It certainly wasn't the sort of focused, tight give-and-take that Roberts, a sitting federal appeals court judge, is used to from or on the bench. When Roberts was an appellate litigator, arguing cases before judges, he no doubt became accustomed to getting to the point succinctly because judges would not let it be otherwise.
And now that he is a judge he no doubt pushes attorneys before him to answer questions squarely and quickly. But the hearing clearly hasn't felt like a trial or other legal proceeding even though the nation's top legal job is on the line.
No, it's a political matter in a political forum and such discourse on Capitol Hill has little of the decorum, intensity and focus that legal discourse has in a court of law. That difference inured greatly this week to the benefit of Roberts and his supporters, but it detracted greatly from the sense that the committee had noble purposes or the ability to achieve competent effect as it tried to fulfill its constitutional role in the nomination process.
Indeed, it's rather frightening to think that the only 18 people in the world who get to question Roberts under oath could do only as well in tone and substance as these dozen-and-a-half legislators did.
Committee members should have pressed ahead with their questions even after it had become clear that Roberts would not give in with his plan to say nothing. Some did. Sen. Dianne Feinstein, D-Calif., for example, eschewed the stump speech and pressed ahead with questions. So did Sen. Mike DeWine, R-Ohio, and for the most part, Sen. Herb Kohl, D-Wis.
These folks did fulfill their constitutional role to its fullest and the late chief justice likely would have been proud of them. In politics, as in life, it is courageous sometimes to push the rock up the hill even when you know it's going to come tumbling down again.
But too many Senators did not. Sen. Orrin Hatch, R-Utah, for example, was so sappy and effusive with his praise for the nominee during one point in the questioning that I thought he was going to leap out of his chair Wednesday and ask Roberts for a big hug.
Instead of asking more of his own questions, Sen. Jon Kyl, R-Ariz., spent a great deal of time Wednesday defending Roberts from questions raised by Sen. Joe Biden, D-Del. Sen. John Cornyn, R-Texas, spent time asking Roberts why Supreme Court decisions aren't more often written so that lay people can understand them.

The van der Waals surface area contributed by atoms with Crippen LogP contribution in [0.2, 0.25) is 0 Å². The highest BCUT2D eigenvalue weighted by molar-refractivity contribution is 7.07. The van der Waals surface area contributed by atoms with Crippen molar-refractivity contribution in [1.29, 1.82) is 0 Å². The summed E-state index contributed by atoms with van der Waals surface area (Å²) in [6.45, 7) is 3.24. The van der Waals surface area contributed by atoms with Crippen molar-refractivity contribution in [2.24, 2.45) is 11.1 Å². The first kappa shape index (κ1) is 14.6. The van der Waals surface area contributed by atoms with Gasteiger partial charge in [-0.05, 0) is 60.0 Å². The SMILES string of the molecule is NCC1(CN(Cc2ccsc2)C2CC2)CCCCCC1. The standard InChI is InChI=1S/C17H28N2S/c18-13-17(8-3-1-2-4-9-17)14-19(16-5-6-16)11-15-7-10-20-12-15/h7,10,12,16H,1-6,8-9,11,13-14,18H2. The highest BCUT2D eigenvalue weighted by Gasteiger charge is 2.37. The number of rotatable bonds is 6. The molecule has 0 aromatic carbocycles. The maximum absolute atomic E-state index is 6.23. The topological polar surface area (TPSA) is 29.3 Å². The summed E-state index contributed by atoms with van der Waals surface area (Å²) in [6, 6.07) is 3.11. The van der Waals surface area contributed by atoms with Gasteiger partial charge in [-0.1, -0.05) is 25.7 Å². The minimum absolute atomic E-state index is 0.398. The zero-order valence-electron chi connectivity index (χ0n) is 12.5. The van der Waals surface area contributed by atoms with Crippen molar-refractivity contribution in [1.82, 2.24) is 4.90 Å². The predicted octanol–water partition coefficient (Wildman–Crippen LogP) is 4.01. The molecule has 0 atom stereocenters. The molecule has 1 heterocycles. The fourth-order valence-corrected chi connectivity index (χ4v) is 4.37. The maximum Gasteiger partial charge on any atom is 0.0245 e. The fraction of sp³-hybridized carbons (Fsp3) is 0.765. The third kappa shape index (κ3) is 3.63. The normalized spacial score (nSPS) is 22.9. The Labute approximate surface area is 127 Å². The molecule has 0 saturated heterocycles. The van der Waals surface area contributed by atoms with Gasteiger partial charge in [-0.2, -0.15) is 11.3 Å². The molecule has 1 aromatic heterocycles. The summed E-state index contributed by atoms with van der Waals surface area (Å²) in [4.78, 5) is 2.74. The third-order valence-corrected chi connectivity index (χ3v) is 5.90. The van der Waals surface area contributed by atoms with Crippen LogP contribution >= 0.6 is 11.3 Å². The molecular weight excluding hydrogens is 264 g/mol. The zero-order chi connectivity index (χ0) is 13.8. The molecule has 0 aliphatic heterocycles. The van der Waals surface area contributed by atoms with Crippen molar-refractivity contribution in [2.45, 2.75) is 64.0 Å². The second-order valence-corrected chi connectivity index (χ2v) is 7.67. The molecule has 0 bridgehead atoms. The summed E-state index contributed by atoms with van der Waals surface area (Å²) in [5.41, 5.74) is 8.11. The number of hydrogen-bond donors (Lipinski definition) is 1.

And Sen. Brownback, during his second round of questions, instead of questioning Roberts in depth and at length, again mostly lectured the nominee about a variety of hot-button political issues. If I wanted to know where one senator or another stood on the issues, I would go to their Web sites.
Instead, I wanted to know more about where the nominee stands on the issues. The committee, for the most part, didn't help me.
One of the main topics of this and every nomination hearing is the role of judges in evaluating congressional legislation. The legislators, not surprisingly, "take umbrage," as committee Chairman Arlen Specter put it Wednesday, when federal judges overturn their legislation.
But after seeing Roberts this week, and seeing the haphazard, politically-expedient way in which he has been questioned during this vital week of interaction between the branches, it's no great mystery anymore why the Supreme Court so frequently has to clean up the messes Congress makes. It's no wonder why our laws are so unartfully written.
And it's no wonder why so many of us keep looking in vain to true political leadership and courage and keep coming up short in our search.
Forgive me, it's my first Supreme Court nomination hearing. But it seemed sadly and sickeningly played like a game by too many of the senators upon whom I had trusted to ensure that the process would genuinely rise above the shabby politics of the modern age.
If there is, indeed, contempt on the part of judges for their colleagues in Congress then it is because of episodes like this, when the Senate offers clear and convincing evidence that it is worthy of it.